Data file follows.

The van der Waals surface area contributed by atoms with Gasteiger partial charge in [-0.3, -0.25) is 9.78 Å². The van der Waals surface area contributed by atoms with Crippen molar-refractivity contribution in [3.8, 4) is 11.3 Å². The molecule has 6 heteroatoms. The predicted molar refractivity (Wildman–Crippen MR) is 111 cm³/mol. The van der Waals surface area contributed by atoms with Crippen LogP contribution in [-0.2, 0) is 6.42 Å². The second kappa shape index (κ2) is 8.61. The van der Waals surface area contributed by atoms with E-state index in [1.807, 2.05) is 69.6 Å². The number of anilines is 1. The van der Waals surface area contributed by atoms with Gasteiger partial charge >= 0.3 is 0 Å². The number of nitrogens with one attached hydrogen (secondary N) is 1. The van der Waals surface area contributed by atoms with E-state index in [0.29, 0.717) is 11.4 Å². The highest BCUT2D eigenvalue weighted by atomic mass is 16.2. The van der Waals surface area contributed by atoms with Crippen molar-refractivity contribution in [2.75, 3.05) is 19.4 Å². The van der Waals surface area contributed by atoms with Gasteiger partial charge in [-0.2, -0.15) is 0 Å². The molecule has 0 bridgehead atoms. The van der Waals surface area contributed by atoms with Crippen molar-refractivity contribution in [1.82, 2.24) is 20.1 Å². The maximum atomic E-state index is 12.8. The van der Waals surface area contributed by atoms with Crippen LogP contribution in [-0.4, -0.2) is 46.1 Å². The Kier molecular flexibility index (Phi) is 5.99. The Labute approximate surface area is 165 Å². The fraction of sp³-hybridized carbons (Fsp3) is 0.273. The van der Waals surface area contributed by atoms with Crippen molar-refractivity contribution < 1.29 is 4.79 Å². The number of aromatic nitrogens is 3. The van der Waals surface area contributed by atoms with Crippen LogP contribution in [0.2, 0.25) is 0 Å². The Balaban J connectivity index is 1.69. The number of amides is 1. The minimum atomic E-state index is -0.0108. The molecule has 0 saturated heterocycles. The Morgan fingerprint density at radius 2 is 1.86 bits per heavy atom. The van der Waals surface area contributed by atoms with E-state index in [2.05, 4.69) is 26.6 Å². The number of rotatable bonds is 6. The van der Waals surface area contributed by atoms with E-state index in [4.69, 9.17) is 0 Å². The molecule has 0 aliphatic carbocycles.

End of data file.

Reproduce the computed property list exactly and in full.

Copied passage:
The van der Waals surface area contributed by atoms with Gasteiger partial charge in [-0.3, -0.25) is 9.78 Å². The van der Waals surface area contributed by atoms with Crippen molar-refractivity contribution in [3.8, 4) is 11.3 Å². The molecule has 6 heteroatoms. The predicted molar refractivity (Wildman–Crippen MR) is 111 cm³/mol. The van der Waals surface area contributed by atoms with Crippen LogP contribution in [-0.2, 0) is 6.42 Å². The second kappa shape index (κ2) is 8.61. The van der Waals surface area contributed by atoms with E-state index in [1.807, 2.05) is 69.6 Å². The number of anilines is 1. The van der Waals surface area contributed by atoms with Gasteiger partial charge >= 0.3 is 0 Å². The number of nitrogens with one attached hydrogen (secondary N) is 1. The van der Waals surface area contributed by atoms with E-state index in [0.29, 0.717) is 11.4 Å². The highest BCUT2D eigenvalue weighted by atomic mass is 16.2. The van der Waals surface area contributed by atoms with Crippen molar-refractivity contribution in [2.75, 3.05) is 19.4 Å². The van der Waals surface area contributed by atoms with Gasteiger partial charge in [-0.2, -0.15) is 0 Å². The molecule has 0 bridgehead atoms. The van der Waals surface area contributed by atoms with Crippen molar-refractivity contribution in [1.82, 2.24) is 20.1 Å². The maximum atomic E-state index is 12.8. The van der Waals surface area contributed by atoms with Crippen LogP contribution in [-0.4, -0.2) is 46.1 Å². The Kier molecular flexibility index (Phi) is 5.99. The Labute approximate surface area is 165 Å². The fraction of sp³-hybridized carbons (Fsp3) is 0.273. The van der Waals surface area contributed by atoms with Crippen molar-refractivity contribution < 1.29 is 4.79 Å². The number of aromatic nitrogens is 3. The van der Waals surface area contributed by atoms with Crippen LogP contribution in [0.2, 0.25) is 0 Å². The Balaban J connectivity index is 1.69. The number of amides is 1. The minimum atomic E-state index is -0.0108. The molecule has 0 saturated heterocycles. The Morgan fingerprint density at radius 2 is 1.86 bits per heavy atom. The van der Waals surface area contributed by atoms with E-state index in [2.05, 4.69) is 26.6 Å². The number of rotatable bonds is 6. The van der Waals surface area contributed by atoms with E-state index in [4.69, 9.17) is 0 Å². The molecule has 0 aliphatic carbocycles.